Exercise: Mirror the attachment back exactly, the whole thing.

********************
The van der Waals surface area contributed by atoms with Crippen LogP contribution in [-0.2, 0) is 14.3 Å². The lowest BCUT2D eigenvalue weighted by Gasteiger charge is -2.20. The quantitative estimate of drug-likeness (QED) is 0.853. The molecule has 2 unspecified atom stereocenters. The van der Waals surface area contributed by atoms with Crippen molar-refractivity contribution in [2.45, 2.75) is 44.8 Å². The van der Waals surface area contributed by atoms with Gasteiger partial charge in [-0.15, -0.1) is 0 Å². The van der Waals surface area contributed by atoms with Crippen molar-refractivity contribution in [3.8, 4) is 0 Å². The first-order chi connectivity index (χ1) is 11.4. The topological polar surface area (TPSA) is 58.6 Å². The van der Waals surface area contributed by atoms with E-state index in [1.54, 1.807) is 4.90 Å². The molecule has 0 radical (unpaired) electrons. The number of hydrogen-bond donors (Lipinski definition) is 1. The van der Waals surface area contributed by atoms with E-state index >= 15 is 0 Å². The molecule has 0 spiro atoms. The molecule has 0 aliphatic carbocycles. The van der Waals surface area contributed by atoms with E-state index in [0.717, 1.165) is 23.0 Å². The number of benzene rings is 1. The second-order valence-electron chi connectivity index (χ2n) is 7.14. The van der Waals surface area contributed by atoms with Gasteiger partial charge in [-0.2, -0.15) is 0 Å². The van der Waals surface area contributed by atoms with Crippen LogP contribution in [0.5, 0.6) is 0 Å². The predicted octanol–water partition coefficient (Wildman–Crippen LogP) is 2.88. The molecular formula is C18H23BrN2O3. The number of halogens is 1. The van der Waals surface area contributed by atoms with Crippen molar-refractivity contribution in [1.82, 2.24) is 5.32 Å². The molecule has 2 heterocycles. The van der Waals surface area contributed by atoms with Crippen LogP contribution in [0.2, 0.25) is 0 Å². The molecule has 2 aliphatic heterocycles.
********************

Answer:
The van der Waals surface area contributed by atoms with Crippen LogP contribution in [-0.2, 0) is 14.3 Å². The lowest BCUT2D eigenvalue weighted by Gasteiger charge is -2.20. The quantitative estimate of drug-likeness (QED) is 0.853. The molecule has 2 unspecified atom stereocenters. The van der Waals surface area contributed by atoms with Crippen molar-refractivity contribution in [2.45, 2.75) is 44.8 Å². The van der Waals surface area contributed by atoms with Gasteiger partial charge in [-0.15, -0.1) is 0 Å². The van der Waals surface area contributed by atoms with Crippen molar-refractivity contribution in [3.8, 4) is 0 Å². The first-order chi connectivity index (χ1) is 11.4. The topological polar surface area (TPSA) is 58.6 Å². The van der Waals surface area contributed by atoms with E-state index in [1.54, 1.807) is 4.90 Å². The molecule has 0 radical (unpaired) electrons. The number of hydrogen-bond donors (Lipinski definition) is 1. The van der Waals surface area contributed by atoms with E-state index >= 15 is 0 Å². The molecule has 0 spiro atoms. The molecule has 0 aliphatic carbocycles. The van der Waals surface area contributed by atoms with E-state index in [0.717, 1.165) is 23.0 Å². The number of benzene rings is 1. The second-order valence-electron chi connectivity index (χ2n) is 7.14. The van der Waals surface area contributed by atoms with Gasteiger partial charge in [-0.2, -0.15) is 0 Å². The van der Waals surface area contributed by atoms with Crippen LogP contribution in [0.5, 0.6) is 0 Å². The predicted octanol–water partition coefficient (Wildman–Crippen LogP) is 2.88. The molecular formula is C18H23BrN2O3. The number of halogens is 1. The van der Waals surface area contributed by atoms with Crippen molar-refractivity contribution in [1.82, 2.24) is 5.32 Å². The molecule has 2 heterocycles. The van der Waals surface area contributed by atoms with Crippen LogP contribution in [0.2, 0.25) is 0 Å². The molecule has 2 aliphatic heterocycles.